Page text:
George Jones had contrarian appeal for young country fans, artists


George Jones reminded Andrew Dalton of his dad, for better and for worse. “I came out of your typical teenage punk past, and though I liked Johnny Cash and Willie Nelson, I didn’t really ‘get’ George Jones until I was about 22 or 23,” said Dalton, a onetime DJ who is now a reporter at the Associated Press’ Los Angeles bureau.

“I was siting in a bar in Santa Cruz when ‘She Thinks I Still Care’ came on and I knew that was it. There’s no element of cool there -- it’s just beautiful drinking music with no attempt at modernity. Ironically, he became the one artist my dad and I could agree on,” Dalton added.

Jones’ radiant voice and devastating phrasing was the spark that led Dalton to spin records at a regular classic-country night at the Echo Park dive bar Little Joy in 2002.


Dalton’s fondly-recalled weekly night (co-hosted with Little Joy’s former manager, Joe McGraw) was one of the earliest incursions of hipsters into the neighborhood, who drowned their artful sorrows to vinyl LPs from Jones and his peers. But the night was also a sign of the guileless appeal Jones had for young fans who grew bored with alt-country cliches and were searching for something more emotional and timeless in country music.

“George Jones always spoke of my grandfather as his hero, which is funny today how he was easily one of my heroes, said Holly Williams, the singer-songwriter and granddaughter of Hank Williams whose album “The Highway” arrived to much acclaim this year. “He wrapped his voice around a lyric in a way that I don’t think I’ve ever heard before, with so much emotion pouring out seamlessly and simply.”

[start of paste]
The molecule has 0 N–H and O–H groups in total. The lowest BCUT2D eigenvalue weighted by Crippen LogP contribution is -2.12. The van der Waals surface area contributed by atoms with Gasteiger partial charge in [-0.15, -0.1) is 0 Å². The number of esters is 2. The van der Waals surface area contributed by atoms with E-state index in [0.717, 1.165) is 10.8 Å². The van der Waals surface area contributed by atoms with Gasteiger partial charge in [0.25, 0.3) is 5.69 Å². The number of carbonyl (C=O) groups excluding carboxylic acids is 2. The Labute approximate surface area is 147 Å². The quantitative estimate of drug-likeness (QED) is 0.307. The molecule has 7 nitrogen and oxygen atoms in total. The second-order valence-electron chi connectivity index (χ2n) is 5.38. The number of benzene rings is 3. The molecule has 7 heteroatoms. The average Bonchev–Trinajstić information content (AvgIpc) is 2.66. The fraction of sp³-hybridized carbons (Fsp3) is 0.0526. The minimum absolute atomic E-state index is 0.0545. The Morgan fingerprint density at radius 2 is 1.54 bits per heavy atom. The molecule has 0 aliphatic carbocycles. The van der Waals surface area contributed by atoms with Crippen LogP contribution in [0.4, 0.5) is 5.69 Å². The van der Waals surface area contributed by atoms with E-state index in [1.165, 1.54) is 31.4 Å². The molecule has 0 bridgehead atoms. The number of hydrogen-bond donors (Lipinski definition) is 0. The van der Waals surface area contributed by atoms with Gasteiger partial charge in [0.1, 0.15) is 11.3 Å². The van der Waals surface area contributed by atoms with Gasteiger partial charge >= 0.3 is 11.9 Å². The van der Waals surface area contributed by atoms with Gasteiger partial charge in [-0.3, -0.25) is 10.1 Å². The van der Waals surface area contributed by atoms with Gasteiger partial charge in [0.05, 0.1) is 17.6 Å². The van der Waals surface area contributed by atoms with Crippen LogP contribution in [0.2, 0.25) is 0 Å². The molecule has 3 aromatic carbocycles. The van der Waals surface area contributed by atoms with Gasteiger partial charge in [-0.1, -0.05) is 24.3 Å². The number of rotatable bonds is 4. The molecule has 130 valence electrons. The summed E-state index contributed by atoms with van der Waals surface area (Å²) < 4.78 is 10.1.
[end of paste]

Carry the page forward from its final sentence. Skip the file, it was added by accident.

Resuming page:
“He was an outlaw, a rebel, and a hero. Elliott Smith once said his idea of Heaven was George Jones singing at the gates, I fully agree with him and I’m sure everyone up there is smiling,” she said.

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Jones’ vast catalog -- he famously scored chart hits in five different decades -- provided plenty of entry points for young fans to discover him without the baggage of country-music trend cycles. From early hits such as “White Lightning” through his 1980s resurgence with “He Stopped Loving Her Today,” the crew-cut or helmet-haired Jones was just square enough to be a contrarian choice if you ran with a hip crowd. But his voice paired darkness and beauty in very grown-up ways, offering the hints of real sorrow that young singers or music fans crave to know for themselves.

“It’s just a staggering body of work -- his ‘80s stuff was just transformative for me even though I came to it much later,” said Matthew Houck, the singer-songwriter who performs under the name Phosphorescent.

Houck previously recorded an album of Willie Nelson covers, “To Willie.” Though his freewheeling and experimental new album “Muchacho” (for the indie label Dead Oceans) seems a world apart from the Jones’ dulcent Nashville sounds, Houck appreciates Jones’ frankness about his alcohol and drug struggles. He hopes his own music can hit Jones’ sweet spot between lived-in pain and painstaking musicianship.

Neither of those traits may be especially cool, but together they make for all the best country music.

“His voice conveyed so much emotion, it was like a grown man crying but he’s always in tune,” Houck said. “I think we’re definitely going to play some George Jones covers on this tour.”


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